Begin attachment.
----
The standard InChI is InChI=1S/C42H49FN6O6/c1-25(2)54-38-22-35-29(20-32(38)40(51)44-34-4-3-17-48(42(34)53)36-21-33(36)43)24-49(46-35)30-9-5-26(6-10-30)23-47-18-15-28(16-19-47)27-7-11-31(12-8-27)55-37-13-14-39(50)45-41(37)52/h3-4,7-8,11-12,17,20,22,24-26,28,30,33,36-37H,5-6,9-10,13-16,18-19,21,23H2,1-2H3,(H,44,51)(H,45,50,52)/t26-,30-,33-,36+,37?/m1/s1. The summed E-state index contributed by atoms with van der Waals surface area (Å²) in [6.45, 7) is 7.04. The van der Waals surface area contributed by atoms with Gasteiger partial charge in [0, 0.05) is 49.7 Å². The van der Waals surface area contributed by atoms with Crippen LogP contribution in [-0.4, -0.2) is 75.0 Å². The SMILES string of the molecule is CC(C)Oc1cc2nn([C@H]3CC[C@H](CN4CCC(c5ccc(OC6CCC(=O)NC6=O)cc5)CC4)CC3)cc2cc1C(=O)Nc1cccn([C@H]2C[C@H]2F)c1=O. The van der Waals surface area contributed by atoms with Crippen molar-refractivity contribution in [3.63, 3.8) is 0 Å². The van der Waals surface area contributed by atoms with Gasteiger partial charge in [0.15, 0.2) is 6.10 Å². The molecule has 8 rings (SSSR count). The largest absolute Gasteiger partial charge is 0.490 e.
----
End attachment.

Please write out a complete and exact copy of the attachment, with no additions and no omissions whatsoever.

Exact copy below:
The standard InChI is InChI=1S/C42H49FN6O6/c1-25(2)54-38-22-35-29(20-32(38)40(51)44-34-4-3-17-48(42(34)53)36-21-33(36)43)24-49(46-35)30-9-5-26(6-10-30)23-47-18-15-28(16-19-47)27-7-11-31(12-8-27)55-37-13-14-39(50)45-41(37)52/h3-4,7-8,11-12,17,20,22,24-26,28,30,33,36-37H,5-6,9-10,13-16,18-19,21,23H2,1-2H3,(H,44,51)(H,45,50,52)/t26-,30-,33-,36+,37?/m1/s1. The summed E-state index contributed by atoms with van der Waals surface area (Å²) in [6.45, 7) is 7.04. The van der Waals surface area contributed by atoms with Gasteiger partial charge in [0, 0.05) is 49.7 Å². The van der Waals surface area contributed by atoms with Crippen LogP contribution in [-0.4, -0.2) is 75.0 Å². The SMILES string of the molecule is CC(C)Oc1cc2nn([C@H]3CC[C@H](CN4CCC(c5ccc(OC6CCC(=O)NC6=O)cc5)CC4)CC3)cc2cc1C(=O)Nc1cccn([C@H]2C[C@H]2F)c1=O. The van der Waals surface area contributed by atoms with Crippen molar-refractivity contribution in [3.63, 3.8) is 0 Å². The van der Waals surface area contributed by atoms with Gasteiger partial charge in [0.15, 0.2) is 6.10 Å². The molecule has 8 rings (SSSR count). The largest absolute Gasteiger partial charge is 0.490 e.